For future post, please test the examples thoroughly and test them against their' inbuilt counterparts - I have finally tested it against the inbuilt alarm system and lo behold, it is faster:

ALS [Advanced Alarm Systems]: 612 FPS max (With drawing the timer, calculating and creating the effect
IAS [Inbuilt Alarm System]: 590 FPS max (WITHOUT drawing the timer, or calculating, while creating the effect)

My system is apparently 22 fps faster than the inbuilt one! >>
(And that's with room_speed set at 9999 - my computer is crappy, so all my games are made to be speed-compatible)

Edited by RamboFox, 10 January 2009 - 05:35 AM.

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#8 Marchal_Mig12

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Posted 10 January 2009 - 06:23 AM

I mean you should be using IF instead of min and max functions!

Mig
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#9 RamboFox

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Posted 10 January 2009 - 06:45 AM

I mean you should be using IF instead of min and max functions!

Mig

Well, how would you limit the variables, while keeping the code clean and compact?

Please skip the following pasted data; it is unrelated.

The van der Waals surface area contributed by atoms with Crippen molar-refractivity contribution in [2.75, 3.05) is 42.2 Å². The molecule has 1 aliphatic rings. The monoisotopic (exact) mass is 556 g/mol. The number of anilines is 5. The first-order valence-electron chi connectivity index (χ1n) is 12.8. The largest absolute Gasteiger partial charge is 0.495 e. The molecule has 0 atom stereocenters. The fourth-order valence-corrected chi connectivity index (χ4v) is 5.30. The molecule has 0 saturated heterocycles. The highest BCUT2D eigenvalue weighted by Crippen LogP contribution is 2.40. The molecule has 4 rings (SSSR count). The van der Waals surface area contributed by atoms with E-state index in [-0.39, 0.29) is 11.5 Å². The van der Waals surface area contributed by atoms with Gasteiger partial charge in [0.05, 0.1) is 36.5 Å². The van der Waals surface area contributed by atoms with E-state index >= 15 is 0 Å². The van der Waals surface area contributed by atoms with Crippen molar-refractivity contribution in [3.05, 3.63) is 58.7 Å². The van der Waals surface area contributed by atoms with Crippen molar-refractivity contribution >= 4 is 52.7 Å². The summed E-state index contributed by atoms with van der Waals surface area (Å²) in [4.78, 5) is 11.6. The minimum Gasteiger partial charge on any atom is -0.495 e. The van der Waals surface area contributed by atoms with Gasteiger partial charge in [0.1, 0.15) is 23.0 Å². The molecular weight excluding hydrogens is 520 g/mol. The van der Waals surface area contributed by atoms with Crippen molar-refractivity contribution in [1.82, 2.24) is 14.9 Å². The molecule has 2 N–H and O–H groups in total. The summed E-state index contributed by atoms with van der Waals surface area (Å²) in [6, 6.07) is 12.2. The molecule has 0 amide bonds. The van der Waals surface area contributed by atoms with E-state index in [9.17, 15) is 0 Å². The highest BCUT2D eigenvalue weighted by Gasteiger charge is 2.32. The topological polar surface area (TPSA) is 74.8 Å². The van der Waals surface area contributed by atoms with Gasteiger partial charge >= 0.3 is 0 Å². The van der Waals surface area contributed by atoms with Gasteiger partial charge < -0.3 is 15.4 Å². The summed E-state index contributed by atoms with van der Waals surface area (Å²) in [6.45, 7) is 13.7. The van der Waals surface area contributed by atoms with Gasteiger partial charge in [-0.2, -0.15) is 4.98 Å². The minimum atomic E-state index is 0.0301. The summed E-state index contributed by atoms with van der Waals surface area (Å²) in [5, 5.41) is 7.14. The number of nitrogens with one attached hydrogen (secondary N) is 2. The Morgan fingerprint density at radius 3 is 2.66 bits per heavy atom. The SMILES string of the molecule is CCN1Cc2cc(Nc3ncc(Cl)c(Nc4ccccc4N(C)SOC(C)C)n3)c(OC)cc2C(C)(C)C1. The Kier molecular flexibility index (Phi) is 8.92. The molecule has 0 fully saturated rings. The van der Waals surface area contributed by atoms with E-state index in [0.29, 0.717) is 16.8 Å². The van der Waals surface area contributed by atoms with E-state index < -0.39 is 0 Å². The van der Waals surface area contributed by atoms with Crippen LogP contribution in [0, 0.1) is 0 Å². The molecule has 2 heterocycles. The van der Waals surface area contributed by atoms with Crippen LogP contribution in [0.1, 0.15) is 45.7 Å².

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#10 Marchal_Mig12

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Posted 10 January 2009 - 06:56 AM

val = argument0
if alarms < val then
  val = alarms

INSTEAD OF

val=min(argument0,alarms)

I tested your example and ran it for 2 minutes and it averaged me 634 fps when setting 5 alarms each step while Game Maker built in alarm system averaged 792 fps when setting 5 alarms each step.

Mig

Edited by Marchal_Mig12, 10 January 2009 - 06:57 AM.

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#11 RamboFox

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Posted 10 January 2009 - 07:04 AM

val = argument0
if alarms < val then
  val = alarms

INSTEAD OF

val=min(argument0,alarms)

I tested your example and ran it for 2 minutes and it averaged me 634 fps when setting 5 alarms each step while Game Maker built in alarm system averaged 792 fps when setting 5 alarms each step.

Mig

Well, that's interesting considering that the gml version (what I coded) averaged 615 fps for my computer, whereas the inbuilt function averaged around 590 :)

Edited by RamboFox, 10 January 2009 - 07:04 AM.

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#12 Marchal_Mig12

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Posted 10 January 2009 - 07:07 AM

Well I would be interested in seeing how you made the test, how many time you ran both. And as I said, fps depends on many thing, it is not precise at all. Every gm built in functions are faster than everything we try to reproduce using gml. This is a fact.

Mig
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#13 RamboFox

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Posted 10 January 2009 - 07:24 AM